By Kristen Zambo
Posted Jul 2, 2019 at 12:59 PM in Journal Standard
ROCKFORD — More families are venturing outside to frolic in nature as the weather finally turns summery, but they could bring home more than they anticipated.
A bevy of ticks live in grassy and wooded areas throughout the Rock River Valley and wind up hitching rides on people and their pets. If ticks infected with diseases bite you, they could transmit any of a host of illnesses if not caught quickly enough and removed. A program that launched privately last year, I-TICK, or Illinois Tick Inventory Collaboration Network, opened to the public this year and residents are encouraged to help scientists survey the tick population to determine which types are in our communities and what kinds of diseases they could be carrying.
Here are five things to know about ticks and this program.
1. How does I-TICK work?
It’s what’s known as a passive surveillance program to help public health officials gather data about ticks in each county of Illinois. Phillip Alberti, extension educator with the University of Illinois Extension office in Freeport, said it launched last year with educational programming about ticks.
Public health officials would like residents throughout the state to look for and collect any ticks they find, noting precisely where those ticks were found if possible, and then send in those ticks and data. The program is a joint effort between the University of Illinois at Urbana Champaign College of Veterinary Medicine, Illinois Natural History Survey, Illinois Department of Public Health and Midwest Center of Excellence.
Andrea Noble, a naturalist and educator at Severson Dells Nature Center outside of Rockford, said there are disease-carrying ticks in this region.
“I know Lyme disease is in the area,” she said.
Lyme disease is carried by deer ticks and once transmitted through bites, a person could develop a bull’s-eye-like rash on the affected body part. Symptoms include fever, chills, fatigue, headaches and muscle and joint pains. It can be fatal if left untreated.
“Something to be aware of is the Lone Star tick is moving into the area because of climate change,” Noble said of the ticks typically found in southern climates. “Those are ones you really want to get into vials. They’ve been reported in the area, but are not common yet.”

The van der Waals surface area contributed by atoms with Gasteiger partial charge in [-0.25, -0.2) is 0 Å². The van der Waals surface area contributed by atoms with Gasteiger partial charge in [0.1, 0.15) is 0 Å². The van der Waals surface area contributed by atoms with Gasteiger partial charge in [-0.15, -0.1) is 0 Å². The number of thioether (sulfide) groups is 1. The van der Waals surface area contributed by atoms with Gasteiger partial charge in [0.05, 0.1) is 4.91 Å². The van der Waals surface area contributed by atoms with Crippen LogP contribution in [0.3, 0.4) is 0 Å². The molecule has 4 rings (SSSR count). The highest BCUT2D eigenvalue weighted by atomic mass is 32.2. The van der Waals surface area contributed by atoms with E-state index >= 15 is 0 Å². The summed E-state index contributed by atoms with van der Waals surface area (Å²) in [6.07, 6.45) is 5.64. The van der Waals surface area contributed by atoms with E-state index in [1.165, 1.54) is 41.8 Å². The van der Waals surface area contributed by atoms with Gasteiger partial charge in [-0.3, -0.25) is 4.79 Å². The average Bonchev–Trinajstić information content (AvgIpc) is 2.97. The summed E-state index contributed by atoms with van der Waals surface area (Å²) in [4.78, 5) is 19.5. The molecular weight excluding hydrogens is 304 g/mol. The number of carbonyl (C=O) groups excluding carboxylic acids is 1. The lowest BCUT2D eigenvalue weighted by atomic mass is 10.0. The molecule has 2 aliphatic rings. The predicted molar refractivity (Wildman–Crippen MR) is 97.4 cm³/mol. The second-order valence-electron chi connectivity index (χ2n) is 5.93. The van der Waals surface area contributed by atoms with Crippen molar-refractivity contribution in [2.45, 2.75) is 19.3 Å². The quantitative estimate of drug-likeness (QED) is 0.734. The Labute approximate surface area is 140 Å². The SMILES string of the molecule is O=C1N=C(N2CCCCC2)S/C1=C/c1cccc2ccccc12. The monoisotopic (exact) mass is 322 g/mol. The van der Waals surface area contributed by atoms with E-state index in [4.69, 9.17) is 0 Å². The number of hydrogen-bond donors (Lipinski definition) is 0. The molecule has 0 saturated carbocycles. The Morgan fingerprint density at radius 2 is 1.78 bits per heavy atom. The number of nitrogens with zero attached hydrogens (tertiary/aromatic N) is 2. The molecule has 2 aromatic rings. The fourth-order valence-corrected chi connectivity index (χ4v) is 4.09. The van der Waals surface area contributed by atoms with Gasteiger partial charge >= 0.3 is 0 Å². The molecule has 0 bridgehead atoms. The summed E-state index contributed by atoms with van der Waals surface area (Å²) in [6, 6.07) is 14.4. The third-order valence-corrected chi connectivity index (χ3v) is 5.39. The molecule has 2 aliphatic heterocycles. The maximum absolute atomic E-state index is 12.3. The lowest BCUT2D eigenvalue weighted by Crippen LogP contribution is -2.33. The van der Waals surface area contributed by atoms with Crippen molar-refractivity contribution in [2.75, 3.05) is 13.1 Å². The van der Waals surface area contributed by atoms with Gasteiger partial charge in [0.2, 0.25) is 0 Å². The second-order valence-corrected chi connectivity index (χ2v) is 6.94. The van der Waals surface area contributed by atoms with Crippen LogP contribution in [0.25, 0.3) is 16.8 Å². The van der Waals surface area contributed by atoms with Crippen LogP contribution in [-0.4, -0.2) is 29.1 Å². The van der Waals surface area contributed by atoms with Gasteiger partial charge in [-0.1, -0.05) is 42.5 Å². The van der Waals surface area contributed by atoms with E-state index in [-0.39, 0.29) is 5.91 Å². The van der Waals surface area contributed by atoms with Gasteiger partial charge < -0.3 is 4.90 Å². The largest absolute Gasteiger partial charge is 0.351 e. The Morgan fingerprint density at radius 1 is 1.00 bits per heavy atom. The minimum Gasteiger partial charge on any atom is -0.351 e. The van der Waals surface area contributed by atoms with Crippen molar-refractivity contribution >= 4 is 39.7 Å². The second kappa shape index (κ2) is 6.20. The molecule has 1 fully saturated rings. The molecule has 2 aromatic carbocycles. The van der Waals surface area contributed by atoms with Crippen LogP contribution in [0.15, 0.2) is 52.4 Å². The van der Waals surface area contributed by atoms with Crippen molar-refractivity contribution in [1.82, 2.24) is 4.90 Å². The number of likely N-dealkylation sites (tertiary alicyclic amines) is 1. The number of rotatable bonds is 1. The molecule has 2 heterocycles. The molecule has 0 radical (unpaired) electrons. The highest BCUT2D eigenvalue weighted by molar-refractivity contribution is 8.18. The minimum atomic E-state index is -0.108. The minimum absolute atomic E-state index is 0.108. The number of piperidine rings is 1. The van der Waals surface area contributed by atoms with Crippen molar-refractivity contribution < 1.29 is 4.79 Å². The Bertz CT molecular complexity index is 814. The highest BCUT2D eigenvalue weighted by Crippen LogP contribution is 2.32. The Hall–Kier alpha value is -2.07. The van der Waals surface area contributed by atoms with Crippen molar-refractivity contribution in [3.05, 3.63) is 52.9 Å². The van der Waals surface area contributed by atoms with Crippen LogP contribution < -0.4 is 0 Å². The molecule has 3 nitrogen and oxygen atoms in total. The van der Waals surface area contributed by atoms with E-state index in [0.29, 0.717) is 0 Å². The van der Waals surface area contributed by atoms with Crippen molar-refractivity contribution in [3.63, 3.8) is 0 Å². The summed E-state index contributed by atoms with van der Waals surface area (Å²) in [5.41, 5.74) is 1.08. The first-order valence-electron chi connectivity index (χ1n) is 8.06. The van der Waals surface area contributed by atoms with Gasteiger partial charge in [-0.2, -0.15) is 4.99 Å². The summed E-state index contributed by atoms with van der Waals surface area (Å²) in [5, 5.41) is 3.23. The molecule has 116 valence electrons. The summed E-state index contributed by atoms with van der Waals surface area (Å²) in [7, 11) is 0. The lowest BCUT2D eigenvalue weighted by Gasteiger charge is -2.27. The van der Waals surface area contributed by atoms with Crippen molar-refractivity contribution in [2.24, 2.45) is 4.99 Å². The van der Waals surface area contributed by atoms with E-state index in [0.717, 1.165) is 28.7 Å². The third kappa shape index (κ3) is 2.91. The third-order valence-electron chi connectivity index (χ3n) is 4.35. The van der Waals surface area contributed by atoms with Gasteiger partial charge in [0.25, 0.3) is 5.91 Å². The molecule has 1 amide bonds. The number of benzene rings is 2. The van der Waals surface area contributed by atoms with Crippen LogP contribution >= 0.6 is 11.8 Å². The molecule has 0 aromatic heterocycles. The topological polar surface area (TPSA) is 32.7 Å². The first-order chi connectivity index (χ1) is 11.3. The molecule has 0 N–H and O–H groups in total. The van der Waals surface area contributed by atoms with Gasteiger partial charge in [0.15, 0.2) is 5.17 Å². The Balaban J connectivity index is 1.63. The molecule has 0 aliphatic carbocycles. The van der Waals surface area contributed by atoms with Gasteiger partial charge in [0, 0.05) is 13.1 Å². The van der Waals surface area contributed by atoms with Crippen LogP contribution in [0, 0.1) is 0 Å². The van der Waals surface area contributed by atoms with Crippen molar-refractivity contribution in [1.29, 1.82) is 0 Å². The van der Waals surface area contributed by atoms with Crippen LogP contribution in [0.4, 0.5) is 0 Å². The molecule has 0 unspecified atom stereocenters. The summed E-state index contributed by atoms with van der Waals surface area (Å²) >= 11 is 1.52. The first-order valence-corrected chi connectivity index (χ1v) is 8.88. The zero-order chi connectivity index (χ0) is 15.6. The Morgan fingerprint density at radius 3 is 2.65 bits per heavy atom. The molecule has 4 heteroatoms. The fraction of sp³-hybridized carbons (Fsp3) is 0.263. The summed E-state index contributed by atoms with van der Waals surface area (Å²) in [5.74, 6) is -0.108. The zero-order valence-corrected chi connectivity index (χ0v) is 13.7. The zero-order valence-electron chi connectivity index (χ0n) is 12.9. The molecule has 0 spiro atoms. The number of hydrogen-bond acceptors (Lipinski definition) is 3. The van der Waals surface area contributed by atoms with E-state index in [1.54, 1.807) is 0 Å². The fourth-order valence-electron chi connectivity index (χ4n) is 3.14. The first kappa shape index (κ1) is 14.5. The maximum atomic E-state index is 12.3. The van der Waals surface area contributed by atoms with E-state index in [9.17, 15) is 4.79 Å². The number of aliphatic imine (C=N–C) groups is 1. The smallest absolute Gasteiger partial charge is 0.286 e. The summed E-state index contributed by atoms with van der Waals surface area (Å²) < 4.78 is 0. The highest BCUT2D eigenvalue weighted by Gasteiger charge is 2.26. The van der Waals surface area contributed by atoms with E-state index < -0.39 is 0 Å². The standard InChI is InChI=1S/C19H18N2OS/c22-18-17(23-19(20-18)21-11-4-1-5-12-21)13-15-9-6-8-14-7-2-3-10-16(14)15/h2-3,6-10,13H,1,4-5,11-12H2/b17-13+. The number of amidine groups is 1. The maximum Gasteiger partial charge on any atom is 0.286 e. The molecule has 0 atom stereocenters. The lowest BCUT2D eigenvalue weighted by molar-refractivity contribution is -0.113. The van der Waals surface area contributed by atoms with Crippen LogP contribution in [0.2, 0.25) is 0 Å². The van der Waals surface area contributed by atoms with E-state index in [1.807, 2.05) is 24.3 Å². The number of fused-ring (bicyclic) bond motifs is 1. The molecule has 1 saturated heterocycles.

Females have a white spot in the middle of their bodies and males have a black marbling pattern on their brown bodies with white streaks around the outside of their abdomens. These ticks can carry Rocky Mountain Spotted Fever, among other diseases, and an enzyme that can make victims have allergic reactions if they consume red meat.
“Even though that’s not deadly as Lyme’s disease, that perks Americans’ ears a little more,” Noble said.
3. What do you have to do?
Simply pay attention when you’re working or playing outdoors. The official monitoring must occur during a period of five days within any two-week period between now and Dec. 31. Participants then record the location where the tick was acquired during that time, if known.
“Chances are you’ll have a rough idea what county you were in,” Alberti said.
4. How do you collect the ticks?
Noble said after spending time outside, residents should strip down inside and check their bodies for ticks, which are no bigger than a pencil eraser. In the first two to three hours of exposure, the tick on your body won’t have burrowed its head into your skin, she said. Grab it with a tweezers and take it off.
If the head has burrowed in, individuals should use tweezers to grasp it as close to its head as possible and pull it out. Noble said not to burn it or try to flush it away as this might agitate the tick, which could then start biting you. If the head breaks off, “don’t panic,” she said, but you must carefully remove the head.
The bugs and location data must be submitted in special kits. Alberti said there were 42 public hubs by June 13 in Illinois where residents may go to pick up their tick kits. Kits contain sealed vials in which to plop the ticks before submitting one’s findings at a pickup and drop-off hub.
Kits also may be mailed to those locations, he said.
5. Where are the hubs?
In Stephenson and Winnebago counties, hubs are located at Severson Dells Nature Center, 8786 Montague Road; the Winnebago County Health Department, 555 N. Court St., Rockford; the Illinois Department of Natural Resources office in Lena, 8542 N. Lake Road; and the University of Illinois Extension office in Freeport at 2998 W. Pearl City Road, Building R.